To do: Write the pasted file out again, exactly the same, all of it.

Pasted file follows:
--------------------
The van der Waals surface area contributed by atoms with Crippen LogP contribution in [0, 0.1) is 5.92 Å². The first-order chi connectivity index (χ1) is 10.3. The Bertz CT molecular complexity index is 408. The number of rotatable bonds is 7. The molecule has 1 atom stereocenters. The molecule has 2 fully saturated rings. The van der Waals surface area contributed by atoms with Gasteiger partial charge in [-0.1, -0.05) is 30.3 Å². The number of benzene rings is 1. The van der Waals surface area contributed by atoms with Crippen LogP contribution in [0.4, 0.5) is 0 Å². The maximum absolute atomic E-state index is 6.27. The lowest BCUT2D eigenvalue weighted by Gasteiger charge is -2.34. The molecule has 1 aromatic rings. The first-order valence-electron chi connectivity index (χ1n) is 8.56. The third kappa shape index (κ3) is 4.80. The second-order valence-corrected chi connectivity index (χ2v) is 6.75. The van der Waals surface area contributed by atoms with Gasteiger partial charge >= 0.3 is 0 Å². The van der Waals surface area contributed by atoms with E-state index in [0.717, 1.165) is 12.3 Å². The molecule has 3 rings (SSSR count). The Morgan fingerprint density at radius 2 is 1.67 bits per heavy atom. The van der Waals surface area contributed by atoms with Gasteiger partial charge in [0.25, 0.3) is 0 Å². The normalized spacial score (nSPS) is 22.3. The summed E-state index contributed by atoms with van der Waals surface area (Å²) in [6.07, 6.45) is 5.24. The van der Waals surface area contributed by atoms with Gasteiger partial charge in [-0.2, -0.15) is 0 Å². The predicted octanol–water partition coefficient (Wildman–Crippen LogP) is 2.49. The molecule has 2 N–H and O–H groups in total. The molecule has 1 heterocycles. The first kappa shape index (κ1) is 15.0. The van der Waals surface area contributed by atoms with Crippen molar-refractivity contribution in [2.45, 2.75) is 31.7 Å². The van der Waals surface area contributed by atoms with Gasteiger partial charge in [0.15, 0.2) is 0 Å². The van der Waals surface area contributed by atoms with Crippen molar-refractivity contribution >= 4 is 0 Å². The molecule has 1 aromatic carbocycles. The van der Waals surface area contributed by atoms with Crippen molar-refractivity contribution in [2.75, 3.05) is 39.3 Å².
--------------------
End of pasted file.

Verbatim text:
The van der Waals surface area contributed by atoms with Crippen LogP contribution in [0, 0.1) is 5.92 Å². The first-order chi connectivity index (χ1) is 10.3. The Bertz CT molecular complexity index is 408. The number of rotatable bonds is 7. The molecule has 1 atom stereocenters. The molecule has 2 fully saturated rings. The van der Waals surface area contributed by atoms with Gasteiger partial charge in [-0.1, -0.05) is 30.3 Å². The number of benzene rings is 1. The van der Waals surface area contributed by atoms with Crippen LogP contribution in [0.4, 0.5) is 0 Å². The maximum absolute atomic E-state index is 6.27. The lowest BCUT2D eigenvalue weighted by Gasteiger charge is -2.34. The molecule has 1 aromatic rings. The first-order valence-electron chi connectivity index (χ1n) is 8.56. The third kappa shape index (κ3) is 4.80. The second-order valence-corrected chi connectivity index (χ2v) is 6.75. The van der Waals surface area contributed by atoms with Gasteiger partial charge >= 0.3 is 0 Å². The van der Waals surface area contributed by atoms with E-state index in [0.717, 1.165) is 12.3 Å². The molecule has 3 rings (SSSR count). The Morgan fingerprint density at radius 2 is 1.67 bits per heavy atom. The van der Waals surface area contributed by atoms with Gasteiger partial charge in [0.25, 0.3) is 0 Å². The normalized spacial score (nSPS) is 22.3. The summed E-state index contributed by atoms with van der Waals surface area (Å²) in [6.07, 6.45) is 5.24. The van der Waals surface area contributed by atoms with Gasteiger partial charge in [-0.2, -0.15) is 0 Å². The predicted octanol–water partition coefficient (Wildman–Crippen LogP) is 2.49. The molecule has 2 N–H and O–H groups in total. The molecule has 1 heterocycles. The first kappa shape index (κ1) is 15.0. The van der Waals surface area contributed by atoms with Crippen molar-refractivity contribution in [2.45, 2.75) is 31.7 Å². The van der Waals surface area contributed by atoms with Gasteiger partial charge in [0.15, 0.2) is 0 Å². The van der Waals surface area contributed by atoms with Crippen molar-refractivity contribution >= 4 is 0 Å². The molecule has 1 aromatic carbocycles. The van der Waals surface area contributed by atoms with Crippen molar-refractivity contribution in [2.75, 3.05) is 39.3 Å².